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Westminster City Council and waste management partner Veolia said they had sent additional cleaning teams to the centre of the city over recent days in a “huge operation” to ensure it was kept clean as crowds flocked to the capital for the Queen’s lying in state and funeral.

Vehicles were dressed with black ribbons and council workers wore black bows while on duty, as a mark of respect.

Once the funeral ended and guests departed, teams were sent to the areas which had been the focus of the funeral and the Queen’s final procession out of London.

Starting in Parliament Square, more than 150 people and 19 vehicles split into 11 teams to help clear litter and remove sand to get roads ready for reopening.

The clean-up operation started at 2.45pm and was completed by 5pm, the council said.

Westminster Council also said its cleaning team worked closely with neighbouring boroughs to provide cleaning services for the quarter of a million people who queued to see the Queen lying in state in Westminster Hall, and for those camping out for the funeral on Monday.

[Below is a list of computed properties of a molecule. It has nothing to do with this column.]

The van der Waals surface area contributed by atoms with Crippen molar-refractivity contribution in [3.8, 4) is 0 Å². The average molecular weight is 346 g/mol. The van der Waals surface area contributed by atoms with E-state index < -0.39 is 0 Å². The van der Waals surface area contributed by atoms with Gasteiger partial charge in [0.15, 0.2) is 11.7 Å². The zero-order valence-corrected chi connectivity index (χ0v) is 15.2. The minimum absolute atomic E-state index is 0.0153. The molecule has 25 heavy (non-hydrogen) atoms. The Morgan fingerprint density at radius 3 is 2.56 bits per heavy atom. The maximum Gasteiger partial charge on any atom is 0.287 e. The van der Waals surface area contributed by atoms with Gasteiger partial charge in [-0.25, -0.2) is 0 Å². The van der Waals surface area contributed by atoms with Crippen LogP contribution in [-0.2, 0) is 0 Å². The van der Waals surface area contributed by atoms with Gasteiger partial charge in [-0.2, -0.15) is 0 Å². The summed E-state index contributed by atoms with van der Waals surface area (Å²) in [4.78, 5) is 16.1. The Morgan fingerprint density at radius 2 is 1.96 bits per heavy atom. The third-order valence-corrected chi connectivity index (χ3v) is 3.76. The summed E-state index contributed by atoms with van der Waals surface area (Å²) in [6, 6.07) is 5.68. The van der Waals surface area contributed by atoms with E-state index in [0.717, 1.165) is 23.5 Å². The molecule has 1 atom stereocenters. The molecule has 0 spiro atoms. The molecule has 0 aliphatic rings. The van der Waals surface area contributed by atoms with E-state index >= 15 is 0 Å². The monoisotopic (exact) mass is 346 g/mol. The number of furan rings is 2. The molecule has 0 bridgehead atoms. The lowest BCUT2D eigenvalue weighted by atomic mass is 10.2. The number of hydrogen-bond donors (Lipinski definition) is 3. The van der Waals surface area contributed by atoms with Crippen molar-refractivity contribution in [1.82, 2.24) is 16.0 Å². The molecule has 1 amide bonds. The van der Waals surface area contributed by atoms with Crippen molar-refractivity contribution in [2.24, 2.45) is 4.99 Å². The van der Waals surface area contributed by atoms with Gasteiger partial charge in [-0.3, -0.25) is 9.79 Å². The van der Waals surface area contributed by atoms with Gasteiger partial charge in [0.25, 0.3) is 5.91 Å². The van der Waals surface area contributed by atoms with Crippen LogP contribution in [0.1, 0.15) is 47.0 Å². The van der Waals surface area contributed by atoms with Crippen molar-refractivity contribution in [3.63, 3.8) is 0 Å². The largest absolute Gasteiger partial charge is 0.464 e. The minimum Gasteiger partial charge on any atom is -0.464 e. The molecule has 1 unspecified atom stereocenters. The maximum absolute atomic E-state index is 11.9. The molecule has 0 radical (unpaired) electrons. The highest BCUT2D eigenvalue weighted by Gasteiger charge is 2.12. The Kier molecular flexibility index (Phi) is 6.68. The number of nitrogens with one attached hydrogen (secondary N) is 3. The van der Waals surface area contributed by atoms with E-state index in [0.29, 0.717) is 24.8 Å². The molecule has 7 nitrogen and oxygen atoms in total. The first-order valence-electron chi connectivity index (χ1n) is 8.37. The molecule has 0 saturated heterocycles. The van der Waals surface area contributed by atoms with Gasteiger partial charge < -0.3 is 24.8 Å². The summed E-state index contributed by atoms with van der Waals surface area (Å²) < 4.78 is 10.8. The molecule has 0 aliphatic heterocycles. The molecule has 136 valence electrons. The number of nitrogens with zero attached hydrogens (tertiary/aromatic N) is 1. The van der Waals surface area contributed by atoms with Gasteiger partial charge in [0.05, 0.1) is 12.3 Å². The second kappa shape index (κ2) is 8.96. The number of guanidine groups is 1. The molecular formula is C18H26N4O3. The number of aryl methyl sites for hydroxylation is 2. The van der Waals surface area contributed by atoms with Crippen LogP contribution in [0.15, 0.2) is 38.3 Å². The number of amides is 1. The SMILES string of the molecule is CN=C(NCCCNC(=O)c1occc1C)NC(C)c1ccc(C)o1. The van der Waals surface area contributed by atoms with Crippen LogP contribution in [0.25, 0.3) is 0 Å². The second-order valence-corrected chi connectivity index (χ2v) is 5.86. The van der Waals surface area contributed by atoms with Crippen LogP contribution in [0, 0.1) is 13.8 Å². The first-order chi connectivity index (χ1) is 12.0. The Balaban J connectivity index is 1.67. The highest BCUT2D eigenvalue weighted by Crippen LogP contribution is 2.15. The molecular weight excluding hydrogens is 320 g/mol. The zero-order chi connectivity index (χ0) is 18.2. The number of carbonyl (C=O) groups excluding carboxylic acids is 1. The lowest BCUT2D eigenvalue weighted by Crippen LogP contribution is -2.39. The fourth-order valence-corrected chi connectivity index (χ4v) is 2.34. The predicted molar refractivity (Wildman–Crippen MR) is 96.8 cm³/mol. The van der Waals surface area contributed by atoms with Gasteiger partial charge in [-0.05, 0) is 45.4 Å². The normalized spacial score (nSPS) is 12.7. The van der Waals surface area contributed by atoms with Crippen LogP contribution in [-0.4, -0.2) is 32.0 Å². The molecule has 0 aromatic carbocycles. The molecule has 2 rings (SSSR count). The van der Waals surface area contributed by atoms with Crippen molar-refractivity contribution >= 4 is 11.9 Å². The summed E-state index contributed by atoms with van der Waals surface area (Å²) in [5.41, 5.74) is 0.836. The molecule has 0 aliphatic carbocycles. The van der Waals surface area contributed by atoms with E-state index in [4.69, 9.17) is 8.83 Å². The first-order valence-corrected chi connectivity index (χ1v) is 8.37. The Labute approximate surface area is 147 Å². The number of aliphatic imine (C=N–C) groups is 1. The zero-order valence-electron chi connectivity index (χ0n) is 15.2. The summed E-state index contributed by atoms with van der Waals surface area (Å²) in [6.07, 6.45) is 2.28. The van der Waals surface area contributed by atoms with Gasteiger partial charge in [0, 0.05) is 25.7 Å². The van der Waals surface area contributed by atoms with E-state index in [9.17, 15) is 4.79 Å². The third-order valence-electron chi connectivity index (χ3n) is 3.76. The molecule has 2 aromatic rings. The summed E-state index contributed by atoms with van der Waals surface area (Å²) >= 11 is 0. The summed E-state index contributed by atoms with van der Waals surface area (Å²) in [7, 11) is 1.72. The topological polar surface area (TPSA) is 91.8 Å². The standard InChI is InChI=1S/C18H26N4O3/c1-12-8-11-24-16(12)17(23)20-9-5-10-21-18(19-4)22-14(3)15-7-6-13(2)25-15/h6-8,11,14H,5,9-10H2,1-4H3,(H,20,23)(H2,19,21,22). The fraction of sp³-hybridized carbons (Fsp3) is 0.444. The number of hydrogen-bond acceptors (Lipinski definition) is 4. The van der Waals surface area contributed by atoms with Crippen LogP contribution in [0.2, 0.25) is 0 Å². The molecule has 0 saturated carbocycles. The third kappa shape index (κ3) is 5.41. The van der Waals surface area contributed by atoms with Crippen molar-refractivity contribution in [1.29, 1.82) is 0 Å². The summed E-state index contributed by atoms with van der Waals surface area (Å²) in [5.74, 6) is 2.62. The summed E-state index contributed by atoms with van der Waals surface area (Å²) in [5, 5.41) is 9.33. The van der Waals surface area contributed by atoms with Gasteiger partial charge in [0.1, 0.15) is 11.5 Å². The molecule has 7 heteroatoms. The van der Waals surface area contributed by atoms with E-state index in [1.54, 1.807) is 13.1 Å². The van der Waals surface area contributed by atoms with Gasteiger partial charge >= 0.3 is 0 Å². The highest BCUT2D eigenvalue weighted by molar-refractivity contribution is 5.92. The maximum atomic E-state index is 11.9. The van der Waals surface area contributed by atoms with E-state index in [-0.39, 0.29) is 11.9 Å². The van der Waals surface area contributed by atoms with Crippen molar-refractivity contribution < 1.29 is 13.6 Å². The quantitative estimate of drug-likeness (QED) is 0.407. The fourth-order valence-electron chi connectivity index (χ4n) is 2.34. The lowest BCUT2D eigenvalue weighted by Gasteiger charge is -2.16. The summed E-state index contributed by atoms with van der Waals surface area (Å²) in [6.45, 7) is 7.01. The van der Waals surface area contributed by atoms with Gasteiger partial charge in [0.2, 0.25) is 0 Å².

Councillor Paul Dimoldenberg, cabinet member for city management and air quality at Westminster City Council, said: “This was an absolutely huge operation to keep the centre of London clean while hundreds of thousands of visitors paid their respects to Her Majesty Queen Elizabeth.

“The council’s cleaning teams have been working around the clock to prepare for the Queen’s funeral and to get the city back on track once the funeral procession had ended.

“I want to say a huge thank you to our excellent street cleaning teams for all their hard work.

“When the eyes of the world were on Westminster, they truly did Her Majesty and the country proud.”

Helder Branco, general manager at Veolia Westminster, added: “We would like to thank our teams who have been working round the clock throughout this period of national mourning to keep the streets safe and clean for visitors and we would like to thank the public for their support.”

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